These variations developed in numerous different ways, and we use the small differences to sort the brooches into types. A chronology has been built up from finds in dated deposits: although brooches were sometimes kept for a long time they are relatively abundant and it is usually possible to arrive at a general period of use, if not a close date. Brooch types often show limited areas of use, narrowing the region of manufacture. Analysis has shown the metal alloy varies with type (see end feature).

Military cloaks were fastened with brooches, so the Roman army had an important influence on brooch design. The army’s brooches are sophisticated, usually with limited relief decoration. Brooches found in forts occupied during the mid-1st century conquest of southern Britain are similar to those from continental forts of the same period. The Aucissa, a hinged brooch, is the most general type; this name (and occasionally others), presumed to indicate the manufacturer, was sometimes stamped on the brooch. The type was soon widely spread in southern Britain, in civilian as well as military contexts. Meanwhile British manufacturers were adopting its form as well as continuing to make simple one-piece brooches, of which the Colchester type is the best known. Both the continental imports and the British products of this period were made of brass, in contrast to the bronze of earlier Iron Age brooches.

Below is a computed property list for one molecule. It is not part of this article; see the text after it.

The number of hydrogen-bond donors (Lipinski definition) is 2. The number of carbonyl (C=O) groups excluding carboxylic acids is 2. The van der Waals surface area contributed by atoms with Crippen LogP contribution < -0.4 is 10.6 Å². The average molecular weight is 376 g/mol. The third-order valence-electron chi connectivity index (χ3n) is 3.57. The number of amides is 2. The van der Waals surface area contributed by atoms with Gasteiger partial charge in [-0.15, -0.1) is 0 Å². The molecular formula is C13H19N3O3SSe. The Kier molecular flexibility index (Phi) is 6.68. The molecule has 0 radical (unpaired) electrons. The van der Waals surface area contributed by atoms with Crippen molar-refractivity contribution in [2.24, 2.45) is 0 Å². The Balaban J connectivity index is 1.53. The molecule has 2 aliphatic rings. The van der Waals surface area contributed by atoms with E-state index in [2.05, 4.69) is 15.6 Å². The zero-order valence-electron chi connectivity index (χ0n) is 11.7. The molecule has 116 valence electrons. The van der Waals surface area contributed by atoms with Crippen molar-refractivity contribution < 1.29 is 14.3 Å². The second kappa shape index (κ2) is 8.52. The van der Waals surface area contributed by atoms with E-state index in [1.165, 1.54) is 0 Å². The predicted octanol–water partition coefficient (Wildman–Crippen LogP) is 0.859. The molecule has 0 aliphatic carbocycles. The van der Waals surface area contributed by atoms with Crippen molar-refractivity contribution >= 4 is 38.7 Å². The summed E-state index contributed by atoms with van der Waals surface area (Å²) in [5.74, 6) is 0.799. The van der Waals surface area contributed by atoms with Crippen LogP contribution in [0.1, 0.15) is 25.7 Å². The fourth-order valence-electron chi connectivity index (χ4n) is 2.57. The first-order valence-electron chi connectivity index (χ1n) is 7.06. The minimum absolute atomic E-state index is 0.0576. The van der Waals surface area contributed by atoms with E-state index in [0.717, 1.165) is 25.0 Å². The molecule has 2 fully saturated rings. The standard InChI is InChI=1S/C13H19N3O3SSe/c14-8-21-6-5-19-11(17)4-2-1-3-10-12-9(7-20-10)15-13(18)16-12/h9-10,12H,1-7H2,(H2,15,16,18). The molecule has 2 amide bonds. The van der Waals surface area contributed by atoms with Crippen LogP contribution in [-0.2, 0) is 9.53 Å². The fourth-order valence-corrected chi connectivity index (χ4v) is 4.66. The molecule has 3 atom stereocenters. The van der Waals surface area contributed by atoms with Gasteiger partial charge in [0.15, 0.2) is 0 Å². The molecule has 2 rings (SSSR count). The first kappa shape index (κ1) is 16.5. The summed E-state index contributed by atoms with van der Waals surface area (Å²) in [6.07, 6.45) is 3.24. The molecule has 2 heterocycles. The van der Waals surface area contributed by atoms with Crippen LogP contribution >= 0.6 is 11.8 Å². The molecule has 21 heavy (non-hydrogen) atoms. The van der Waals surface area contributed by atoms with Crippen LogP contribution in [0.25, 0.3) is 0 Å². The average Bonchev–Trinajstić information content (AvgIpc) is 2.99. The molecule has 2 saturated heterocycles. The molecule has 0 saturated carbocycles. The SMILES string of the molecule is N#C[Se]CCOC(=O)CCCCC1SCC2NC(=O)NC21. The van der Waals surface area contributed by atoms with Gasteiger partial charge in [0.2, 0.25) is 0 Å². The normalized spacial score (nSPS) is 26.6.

Brooches found in Britain datable to the later 1st century show greater diversity in form and decoration. Derivatives of the Colchester brooch were now being made of leaded bronze, presumably a cheaper metal, but not malleable so that the pin-spring had to be made separately of an unleaded alloy. Another development of the same type, found almost entirely in south western Britain, is nearly always hinged. These were still quite plain brooches, with a few simple mouldings, but new types such as the trumpet and headstud are much more decorative. In contrast to the conquest period, virtually all these new types were made in Britain: very few examples are found elsewhere.